Again, in a country not above using skin color as evidence, the prohibition of cannabis in the mid-1930s started a wave of incarceration for people of color who use, grow, or sell marijuana. Harry Anslinger, the first commissioner of the U.S. Treasury Department’s Federal Bureau of Narcotics, made it his mission to seek out jazz musicians who used ‘marihuana.’ His internal memos berated jazz, reading, “It sounded like the jungles in the dead of night.” A different memo cautioned, “Unbelievably ancient indecent rites of the East Indies are resurrected.” And that the lives of jazz players “reek of filth.” He hoped to round up all-black jazz musicians and famously went after singer Billy Holiday for her heroin use — while helping white actress Judy Garland with her “troubled addiction” to heroin and wouldn’t dare arrest her.
“Prohibition was always used to eliminate people from this society and make it harder for them. It was part of the greater effort to continue what our country was unfortunately built on, slavery,” shared Allison Margolin, a Los Angeles-based criminal defense and cannabis attorney who has been heavily involved with California cannabis licensing and criminal drug cases.
Systemic racism leftover from the founders of this country gave way to modern racial profiling by law enforcement and the judiciary courts. The drug war greenlit in the 1980s increased the Jim Crow hysteria for cannabis tenfold, as rogue policy led to training DEA agents to look for people of color to pull over, especially if they’re black and driving expensive cars.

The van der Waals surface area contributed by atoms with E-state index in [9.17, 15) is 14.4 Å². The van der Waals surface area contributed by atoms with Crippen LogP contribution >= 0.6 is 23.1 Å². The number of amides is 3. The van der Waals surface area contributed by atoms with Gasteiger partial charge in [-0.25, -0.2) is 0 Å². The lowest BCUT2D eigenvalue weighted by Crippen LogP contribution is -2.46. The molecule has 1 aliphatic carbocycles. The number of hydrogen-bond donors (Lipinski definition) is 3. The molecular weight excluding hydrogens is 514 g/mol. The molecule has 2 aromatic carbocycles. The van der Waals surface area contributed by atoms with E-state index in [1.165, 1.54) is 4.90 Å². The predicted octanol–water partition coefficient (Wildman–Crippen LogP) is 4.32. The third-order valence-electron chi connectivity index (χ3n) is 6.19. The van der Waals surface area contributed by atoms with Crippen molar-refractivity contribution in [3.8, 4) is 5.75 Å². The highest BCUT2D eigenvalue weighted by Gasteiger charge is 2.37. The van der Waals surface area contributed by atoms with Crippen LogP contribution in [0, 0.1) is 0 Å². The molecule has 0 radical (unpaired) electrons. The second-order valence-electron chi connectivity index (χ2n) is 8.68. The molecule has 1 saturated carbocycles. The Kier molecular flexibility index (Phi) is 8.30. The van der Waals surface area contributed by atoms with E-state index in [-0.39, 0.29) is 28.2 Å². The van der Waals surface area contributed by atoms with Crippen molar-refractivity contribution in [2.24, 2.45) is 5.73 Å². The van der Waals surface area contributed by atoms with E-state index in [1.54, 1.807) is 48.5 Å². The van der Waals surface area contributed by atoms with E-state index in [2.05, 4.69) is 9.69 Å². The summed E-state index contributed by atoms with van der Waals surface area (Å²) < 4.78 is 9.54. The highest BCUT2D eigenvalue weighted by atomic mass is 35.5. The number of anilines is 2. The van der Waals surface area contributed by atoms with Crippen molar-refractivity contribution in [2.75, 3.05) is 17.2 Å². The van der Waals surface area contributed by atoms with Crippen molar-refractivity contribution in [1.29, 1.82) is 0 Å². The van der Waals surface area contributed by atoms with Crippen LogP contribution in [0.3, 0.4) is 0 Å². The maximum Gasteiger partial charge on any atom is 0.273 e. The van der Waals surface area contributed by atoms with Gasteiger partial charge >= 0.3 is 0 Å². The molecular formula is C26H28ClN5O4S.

Cannabis was villainized by ‘reefer madness’ and in its own Jim Crow nightmare — no matter the American right to control our body and mind, covered in the opening words of the Declaration of Independence, which guarantees “right to life, liberty and the pursuit of happiness.” Freedom of thought is also guaranteed by the first amendment. The prohibition of cannabis was unconstitutional from the get-go.
But, evolution pushes at humanity and while today humans are under attack by their own species, many people are choosing a higher consciousness over slavery. Prohibition can’t be justified on moral or legal ground. The American Medical Association and the Federal Drug Administration have denied the truth about drugs when they come in conflict with government policies and corporate agendas, but thanks to democracy, cannabis is being freed from illegality and stigma, one state at a time. In a groundbreaking national effort, on November 19th, 2019, The House Judiciary Committee voted 24-10 to advance the Marijuana Opportunity, Reinvestment and Expungement (MORE) Act, sponsored by Chairman Jerrold Nadler (D-NY). If passed by Congress, the U.S. is looking at ending federal cannabis prohibition completely.